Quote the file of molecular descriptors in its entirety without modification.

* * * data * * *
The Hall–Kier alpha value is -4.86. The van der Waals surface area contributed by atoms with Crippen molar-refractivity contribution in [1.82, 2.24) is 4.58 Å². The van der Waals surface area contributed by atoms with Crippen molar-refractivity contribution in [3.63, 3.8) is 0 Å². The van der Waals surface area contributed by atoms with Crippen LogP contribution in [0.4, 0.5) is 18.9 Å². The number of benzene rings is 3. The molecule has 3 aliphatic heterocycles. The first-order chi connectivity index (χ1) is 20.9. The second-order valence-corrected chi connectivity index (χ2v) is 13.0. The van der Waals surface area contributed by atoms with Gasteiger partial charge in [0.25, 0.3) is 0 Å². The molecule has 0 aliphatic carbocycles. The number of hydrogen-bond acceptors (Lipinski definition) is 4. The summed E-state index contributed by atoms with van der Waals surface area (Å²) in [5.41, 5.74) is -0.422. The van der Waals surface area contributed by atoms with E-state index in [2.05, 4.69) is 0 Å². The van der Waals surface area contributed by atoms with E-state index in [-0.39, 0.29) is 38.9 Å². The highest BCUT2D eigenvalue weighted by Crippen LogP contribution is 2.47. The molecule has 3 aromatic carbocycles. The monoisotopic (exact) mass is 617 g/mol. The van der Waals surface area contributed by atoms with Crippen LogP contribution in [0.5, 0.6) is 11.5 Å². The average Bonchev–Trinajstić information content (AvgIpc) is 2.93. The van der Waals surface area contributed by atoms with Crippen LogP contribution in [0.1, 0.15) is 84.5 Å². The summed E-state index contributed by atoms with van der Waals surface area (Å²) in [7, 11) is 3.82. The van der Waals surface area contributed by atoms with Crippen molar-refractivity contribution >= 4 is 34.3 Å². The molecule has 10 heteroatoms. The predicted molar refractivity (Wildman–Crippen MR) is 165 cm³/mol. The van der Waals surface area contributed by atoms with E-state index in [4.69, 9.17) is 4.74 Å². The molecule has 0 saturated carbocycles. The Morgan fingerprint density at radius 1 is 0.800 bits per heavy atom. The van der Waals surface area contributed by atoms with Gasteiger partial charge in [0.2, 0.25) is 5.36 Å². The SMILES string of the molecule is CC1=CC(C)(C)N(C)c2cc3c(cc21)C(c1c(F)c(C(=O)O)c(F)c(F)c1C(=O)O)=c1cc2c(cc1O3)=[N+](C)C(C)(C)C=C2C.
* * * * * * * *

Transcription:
The Hall–Kier alpha value is -4.86. The van der Waals surface area contributed by atoms with Crippen molar-refractivity contribution in [1.82, 2.24) is 4.58 Å². The van der Waals surface area contributed by atoms with Crippen molar-refractivity contribution in [3.63, 3.8) is 0 Å². The van der Waals surface area contributed by atoms with Crippen LogP contribution in [0.4, 0.5) is 18.9 Å². The number of benzene rings is 3. The molecule has 3 aliphatic heterocycles. The first-order chi connectivity index (χ1) is 20.9. The second-order valence-corrected chi connectivity index (χ2v) is 13.0. The van der Waals surface area contributed by atoms with Gasteiger partial charge in [0.25, 0.3) is 0 Å². The molecule has 0 aliphatic carbocycles. The number of hydrogen-bond acceptors (Lipinski definition) is 4. The summed E-state index contributed by atoms with van der Waals surface area (Å²) in [5.41, 5.74) is -0.422. The van der Waals surface area contributed by atoms with E-state index in [2.05, 4.69) is 0 Å². The van der Waals surface area contributed by atoms with E-state index in [-0.39, 0.29) is 38.9 Å². The highest BCUT2D eigenvalue weighted by Crippen LogP contribution is 2.47. The molecule has 3 aromatic carbocycles. The monoisotopic (exact) mass is 617 g/mol. The van der Waals surface area contributed by atoms with Crippen LogP contribution in [0.5, 0.6) is 11.5 Å². The average Bonchev–Trinajstić information content (AvgIpc) is 2.93. The van der Waals surface area contributed by atoms with Crippen LogP contribution in [0.1, 0.15) is 84.5 Å². The summed E-state index contributed by atoms with van der Waals surface area (Å²) in [7, 11) is 3.82. The van der Waals surface area contributed by atoms with Crippen molar-refractivity contribution >= 4 is 34.3 Å². The molecule has 10 heteroatoms. The predicted molar refractivity (Wildman–Crippen MR) is 165 cm³/mol. The van der Waals surface area contributed by atoms with E-state index in [4.69, 9.17) is 4.74 Å². The molecule has 0 saturated carbocycles. The Morgan fingerprint density at radius 1 is 0.800 bits per heavy atom. The van der Waals surface area contributed by atoms with Gasteiger partial charge in [0.2, 0.25) is 5.36 Å². The SMILES string of the molecule is CC1=CC(C)(C)N(C)c2cc3c(cc21)C(c1c(F)c(C(=O)O)c(F)c(F)c1C(=O)O)=c1cc2c(cc1O3)=[N+](C)C(C)(C)C=C2C.